Power and the Nation in European History
Len Scales, Oliver Zimmer
Cambridge University Press, Jun 9, 2005 - History
Few would doubt the central importance of the nation in the making and unmaking of modern political communities. The long history of 'the nation' as a concept and as a name for various sorts of 'imagined community' likewise commands such acceptance. But when did the nation first become a fundamental political factor? This is a question which has been, and continues to be, far more sharply contested. A deep rift still separates 'modernist' perspectives, which view the political nation as a phenomenon limited to modern, industrialised societies, from the views of scholars concerned with the pre-industrial world who insist, often vehemently, that nations were central to pre-modern political life also. This book engages with these questions by drawing on the expertise of leading medieval, early modern and modern historians.
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Were there nations in Antiquity?
The idea of the nation as a political community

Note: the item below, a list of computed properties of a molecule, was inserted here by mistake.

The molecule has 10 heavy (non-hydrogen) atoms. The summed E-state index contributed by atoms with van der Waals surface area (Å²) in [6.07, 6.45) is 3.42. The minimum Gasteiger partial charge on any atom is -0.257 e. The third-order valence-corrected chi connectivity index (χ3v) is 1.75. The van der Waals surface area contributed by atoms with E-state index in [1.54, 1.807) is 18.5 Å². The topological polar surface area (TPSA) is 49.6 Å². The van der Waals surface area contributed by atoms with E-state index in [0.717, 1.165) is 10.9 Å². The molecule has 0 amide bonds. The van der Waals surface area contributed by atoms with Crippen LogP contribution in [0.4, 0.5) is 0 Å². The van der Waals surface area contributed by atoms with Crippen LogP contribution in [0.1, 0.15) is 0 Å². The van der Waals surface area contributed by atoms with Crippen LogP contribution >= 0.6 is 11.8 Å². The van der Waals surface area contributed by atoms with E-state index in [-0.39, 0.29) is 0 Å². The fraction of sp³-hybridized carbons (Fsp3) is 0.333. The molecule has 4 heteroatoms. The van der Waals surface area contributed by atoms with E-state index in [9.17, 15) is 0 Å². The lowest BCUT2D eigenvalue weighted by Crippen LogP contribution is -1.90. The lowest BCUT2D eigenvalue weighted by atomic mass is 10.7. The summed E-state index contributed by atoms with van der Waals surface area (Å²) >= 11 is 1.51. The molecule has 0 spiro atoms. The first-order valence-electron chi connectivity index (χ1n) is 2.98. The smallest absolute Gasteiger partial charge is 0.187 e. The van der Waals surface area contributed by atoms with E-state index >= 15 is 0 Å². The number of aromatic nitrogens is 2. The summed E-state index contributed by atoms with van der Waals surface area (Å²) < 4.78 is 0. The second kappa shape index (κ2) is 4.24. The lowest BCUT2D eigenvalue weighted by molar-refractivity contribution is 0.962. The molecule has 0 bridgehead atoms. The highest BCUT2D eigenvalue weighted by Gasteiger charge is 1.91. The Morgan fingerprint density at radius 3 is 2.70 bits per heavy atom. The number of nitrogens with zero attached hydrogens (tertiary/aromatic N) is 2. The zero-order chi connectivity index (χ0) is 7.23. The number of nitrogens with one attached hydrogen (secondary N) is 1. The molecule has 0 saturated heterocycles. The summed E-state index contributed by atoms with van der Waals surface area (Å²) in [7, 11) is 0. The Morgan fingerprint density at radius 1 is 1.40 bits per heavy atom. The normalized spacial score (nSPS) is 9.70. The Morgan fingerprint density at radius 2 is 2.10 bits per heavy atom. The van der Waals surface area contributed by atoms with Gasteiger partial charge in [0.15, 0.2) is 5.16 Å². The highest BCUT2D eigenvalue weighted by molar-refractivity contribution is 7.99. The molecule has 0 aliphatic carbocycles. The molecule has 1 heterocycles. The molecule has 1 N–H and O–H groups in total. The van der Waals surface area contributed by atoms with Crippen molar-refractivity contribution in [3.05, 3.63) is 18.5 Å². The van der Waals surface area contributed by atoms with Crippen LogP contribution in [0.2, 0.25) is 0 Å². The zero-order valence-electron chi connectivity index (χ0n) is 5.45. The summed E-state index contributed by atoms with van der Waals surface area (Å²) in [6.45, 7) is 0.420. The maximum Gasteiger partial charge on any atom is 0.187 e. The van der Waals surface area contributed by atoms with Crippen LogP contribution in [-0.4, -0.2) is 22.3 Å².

the early English experience
s The historiography of the AngloSaxon nationstate
being English in medieval Ireland
an underStated nation?
The state and Russian national identity
identity regionality and
The nation in the age of revolution
Enemies of the Nation? Nobles foreigners and the constitution
Nation nations and power in Italy c 17001915
Political institutions and nationhood in Germany 17501914
Nation nationalism and power in Switzerland c 17601900
Britain c 1800C 1914
Other editions - View all
Ages Anglo-Saxon appear argued arguments associated authority become British called Cambridge University Press central century Christian Church citizens claims collective comparative concept constitutional context continuity cultural defined described distinctive early elites Empire England English established ethnic Europe European evidence example existence expressed fact foreigners France French German groups historians History idea imagined imperial important independence institutions interests Ireland Irish Italian Italy John king kingdom land language late later least liberal London means medieval Middle modern modernist movements myths nation-state national identity nationalist nationhood nature nobles origin Oxford parliament particular past patriotism period Polish political popular pre-modern Present question recent reference reform regions Reich revolutionary role royal rule ruler Russian sense significant social society Studies suggest territorial traditions units University Press writing